US President Donald Trump’s federal budget looks to boost Navy size

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US President Donald Trump's federal budget looks to boost Navy size

The Trump administration recently released a federal budget plan which would take next year’s defense budget to 639 billion dollars.

CGNT’s Kevin McAleese reports.

US President Donald Trump's federal budget looks to boost Navy size

US President Donald Trump's federal budget looks to boost Navy size

The Trump administration recently released a federal budget plan which would take next year's defense budget to 639 billion dollars. CGNT's Kevin McAleese reports.
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For the city of Norfolk, Virginia, the largest navy base on earth represents the lifeblood of this coastal community.

“Defense spending makes up about 45% of the regional economy. The naval station’s a major employer, there were about 85,000 people working there when I was commanding officer,” said Joseph Bouchard a former Norfolk Naval Base Commanding Officer

During his recent address to sailors and shipbuilders in Virginia, President Donald Trump made it clear he wants to boost U.S. sea power.

“Our navy is the smallest it’s been since World War One, don’t worry it’s going to soon be the largest it’s been,” Trump said.

Donald Trump has big plans for the U.S. military, part of that vision, the largest expansion of naval might in decades,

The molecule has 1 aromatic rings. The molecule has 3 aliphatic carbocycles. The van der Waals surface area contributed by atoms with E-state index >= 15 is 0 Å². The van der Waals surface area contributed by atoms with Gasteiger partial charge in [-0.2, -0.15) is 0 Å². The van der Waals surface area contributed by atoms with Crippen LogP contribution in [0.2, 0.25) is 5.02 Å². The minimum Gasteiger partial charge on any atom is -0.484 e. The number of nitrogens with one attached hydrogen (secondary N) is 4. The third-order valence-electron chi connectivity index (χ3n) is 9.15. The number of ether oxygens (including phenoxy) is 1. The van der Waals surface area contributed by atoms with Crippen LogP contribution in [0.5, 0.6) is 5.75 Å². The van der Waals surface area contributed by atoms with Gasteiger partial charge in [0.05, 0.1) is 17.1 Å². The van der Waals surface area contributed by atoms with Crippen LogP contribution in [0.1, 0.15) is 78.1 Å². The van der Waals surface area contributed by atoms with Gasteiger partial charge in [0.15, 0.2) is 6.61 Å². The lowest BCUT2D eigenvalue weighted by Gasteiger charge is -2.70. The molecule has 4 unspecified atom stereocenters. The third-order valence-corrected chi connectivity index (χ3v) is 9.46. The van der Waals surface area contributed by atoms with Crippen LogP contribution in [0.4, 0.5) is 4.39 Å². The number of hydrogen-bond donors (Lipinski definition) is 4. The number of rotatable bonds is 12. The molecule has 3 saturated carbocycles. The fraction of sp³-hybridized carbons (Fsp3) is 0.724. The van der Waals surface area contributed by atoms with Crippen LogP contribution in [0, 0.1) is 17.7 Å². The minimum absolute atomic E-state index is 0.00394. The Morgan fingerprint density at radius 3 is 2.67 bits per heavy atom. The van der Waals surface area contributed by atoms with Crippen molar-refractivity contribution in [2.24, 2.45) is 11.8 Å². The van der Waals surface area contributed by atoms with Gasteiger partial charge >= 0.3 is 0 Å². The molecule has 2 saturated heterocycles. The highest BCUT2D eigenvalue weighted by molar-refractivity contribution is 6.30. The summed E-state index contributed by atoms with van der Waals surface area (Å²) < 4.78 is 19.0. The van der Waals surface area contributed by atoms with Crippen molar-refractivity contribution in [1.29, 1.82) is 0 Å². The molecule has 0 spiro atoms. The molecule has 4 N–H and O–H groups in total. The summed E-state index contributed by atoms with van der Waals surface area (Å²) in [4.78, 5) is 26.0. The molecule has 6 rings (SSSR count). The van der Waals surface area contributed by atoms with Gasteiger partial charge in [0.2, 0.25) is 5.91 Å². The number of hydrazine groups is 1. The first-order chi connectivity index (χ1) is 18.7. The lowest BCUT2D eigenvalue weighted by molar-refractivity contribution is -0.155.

The United States fleet stands at 274 vessels, and Trump said he wants to grow that number to 350, a target that would run far beyond his time in office.

But the President’s build-up comes with an eye-watering budget, and not everyone is convinced his $54 billion defense hike, would actually benefit the military.

“I don’t think we need to increase the defense budget. In fact, we could cut it a lot and be perfectly safe, if we would do less with the military in the U.S., rather than try and manage global security with it,” said Benjamin Friedman a defense expert at the CATO Institute.

But for Joseph Bouchard, who spent three years in command of the Norfolk base, Trump’s rhetoric at least appears to be going down well with personnel.

“They like the tone of the President’s statement, they like his support of the military. It’s not clear to a lot of people that he really understands what’s necessary to support the military in terms of funding [or] in terms of programs. Overall, the mood is cautiously supportive,” Joseph said.

President Trump’s budget blueprint shows he’s ready to sacrifice the Environmental Protection Agency, gut the State Department, and slash foreign aid in order to pay for his long-promised, hard-power spending spree.